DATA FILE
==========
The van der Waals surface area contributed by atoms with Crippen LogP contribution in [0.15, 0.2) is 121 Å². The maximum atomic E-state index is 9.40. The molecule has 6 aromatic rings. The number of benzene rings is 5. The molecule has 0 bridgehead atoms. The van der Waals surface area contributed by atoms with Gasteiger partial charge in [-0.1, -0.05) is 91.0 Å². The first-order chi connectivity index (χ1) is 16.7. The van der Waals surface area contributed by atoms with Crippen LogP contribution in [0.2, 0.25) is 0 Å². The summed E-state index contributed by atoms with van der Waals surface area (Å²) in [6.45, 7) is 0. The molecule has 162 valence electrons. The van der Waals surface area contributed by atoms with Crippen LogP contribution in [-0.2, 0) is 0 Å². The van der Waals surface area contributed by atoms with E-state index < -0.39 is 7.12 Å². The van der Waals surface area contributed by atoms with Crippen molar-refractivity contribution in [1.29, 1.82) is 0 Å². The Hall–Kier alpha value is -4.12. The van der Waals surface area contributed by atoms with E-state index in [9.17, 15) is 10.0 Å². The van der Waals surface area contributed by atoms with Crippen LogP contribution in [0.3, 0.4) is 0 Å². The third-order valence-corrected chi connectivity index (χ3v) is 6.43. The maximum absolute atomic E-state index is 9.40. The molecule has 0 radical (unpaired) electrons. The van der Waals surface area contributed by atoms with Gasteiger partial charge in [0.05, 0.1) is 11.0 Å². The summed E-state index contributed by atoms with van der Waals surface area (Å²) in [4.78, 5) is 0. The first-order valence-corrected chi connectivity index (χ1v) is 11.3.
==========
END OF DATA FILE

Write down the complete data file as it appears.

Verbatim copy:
The van der Waals surface area contributed by atoms with Crippen LogP contribution in [0.15, 0.2) is 121 Å². The maximum atomic E-state index is 9.40. The molecule has 6 aromatic rings. The number of benzene rings is 5. The molecule has 0 bridgehead atoms. The van der Waals surface area contributed by atoms with Gasteiger partial charge in [-0.1, -0.05) is 91.0 Å². The first-order chi connectivity index (χ1) is 16.7. The van der Waals surface area contributed by atoms with Crippen LogP contribution in [0.2, 0.25) is 0 Å². The summed E-state index contributed by atoms with van der Waals surface area (Å²) in [6.45, 7) is 0. The molecule has 162 valence electrons. The van der Waals surface area contributed by atoms with Crippen LogP contribution in [-0.2, 0) is 0 Å². The van der Waals surface area contributed by atoms with E-state index < -0.39 is 7.12 Å². The van der Waals surface area contributed by atoms with Crippen molar-refractivity contribution in [1.29, 1.82) is 0 Å². The Hall–Kier alpha value is -4.12. The van der Waals surface area contributed by atoms with E-state index in [9.17, 15) is 10.0 Å². The van der Waals surface area contributed by atoms with Crippen LogP contribution in [0.3, 0.4) is 0 Å². The third-order valence-corrected chi connectivity index (χ3v) is 6.43. The maximum absolute atomic E-state index is 9.40. The molecule has 0 radical (unpaired) electrons. The van der Waals surface area contributed by atoms with Gasteiger partial charge in [0.05, 0.1) is 11.0 Å². The summed E-state index contributed by atoms with van der Waals surface area (Å²) in [4.78, 5) is 0. The first-order valence-corrected chi connectivity index (χ1v) is 11.3.